In addition, various government policies support and promote women homeownership. Women enjoy multiple benefits when buying homes such as –

  1.  To avail homes under the government’s flagship scheme Pradhan Mantri Awas Yojna (PMAY) homes have to be mandatorily registered either in a woman’s name or with women as co-owners.
  2. Stamp duty charges are lower if property registration is executed in the name of a woman. The exemption for women varies between 1-2% across different states. In some cases, it might even vary within a particular state, based on the classification of regions as ‘urban’ and ‘rural’.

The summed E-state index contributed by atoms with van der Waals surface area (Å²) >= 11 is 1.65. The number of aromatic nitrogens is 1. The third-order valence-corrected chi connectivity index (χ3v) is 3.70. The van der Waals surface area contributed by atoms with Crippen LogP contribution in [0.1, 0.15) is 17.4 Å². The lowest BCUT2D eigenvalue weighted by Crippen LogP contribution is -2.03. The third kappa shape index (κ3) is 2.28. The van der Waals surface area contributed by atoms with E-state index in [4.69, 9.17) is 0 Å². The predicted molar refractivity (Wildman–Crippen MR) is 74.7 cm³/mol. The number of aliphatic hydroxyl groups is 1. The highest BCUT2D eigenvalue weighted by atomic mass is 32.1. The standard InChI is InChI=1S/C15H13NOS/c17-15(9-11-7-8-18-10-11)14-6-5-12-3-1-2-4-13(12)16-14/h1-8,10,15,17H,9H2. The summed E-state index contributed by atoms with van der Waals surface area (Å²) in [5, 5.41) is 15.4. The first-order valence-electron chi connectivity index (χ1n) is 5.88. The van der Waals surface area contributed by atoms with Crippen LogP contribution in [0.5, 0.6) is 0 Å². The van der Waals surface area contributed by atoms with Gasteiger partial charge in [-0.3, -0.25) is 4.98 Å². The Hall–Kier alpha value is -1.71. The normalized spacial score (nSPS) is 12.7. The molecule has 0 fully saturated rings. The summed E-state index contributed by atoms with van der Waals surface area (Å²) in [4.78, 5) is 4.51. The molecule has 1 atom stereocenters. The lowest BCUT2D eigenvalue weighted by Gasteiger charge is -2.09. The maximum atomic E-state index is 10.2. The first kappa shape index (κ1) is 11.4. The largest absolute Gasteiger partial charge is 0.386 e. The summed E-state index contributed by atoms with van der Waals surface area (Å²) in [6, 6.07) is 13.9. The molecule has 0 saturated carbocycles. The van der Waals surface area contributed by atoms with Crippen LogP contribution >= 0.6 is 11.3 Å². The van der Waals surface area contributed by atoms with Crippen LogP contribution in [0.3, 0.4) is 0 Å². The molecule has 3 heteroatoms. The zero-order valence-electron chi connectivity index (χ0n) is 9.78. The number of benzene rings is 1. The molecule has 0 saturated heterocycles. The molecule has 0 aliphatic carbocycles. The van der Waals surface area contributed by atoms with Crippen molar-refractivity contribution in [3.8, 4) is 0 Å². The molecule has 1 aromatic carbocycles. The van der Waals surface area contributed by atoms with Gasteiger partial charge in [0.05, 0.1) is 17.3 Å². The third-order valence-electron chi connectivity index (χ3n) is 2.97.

3. Many banks such as SBI, ICICI, HDFC, etc. offer discounted home loan rates to women. The difference can be as much as 0.25%.
  4. To avail of certain tax benefits, a woman can also become the joint owner of a property, if she has a separate source of income, both can claim tax deductions individually


Until recently, millennials were consistently driving up the demand for studio apartments in the top 7 cities – to such an extent that, over the last 7 years, developers customarily offered this configuration in their projects. In fact, studio apartments’ share in new launches had been rising y-o-y since 2013. However, the COVID-19 pandemic year of 2020 saw a sudden reversal of this trend.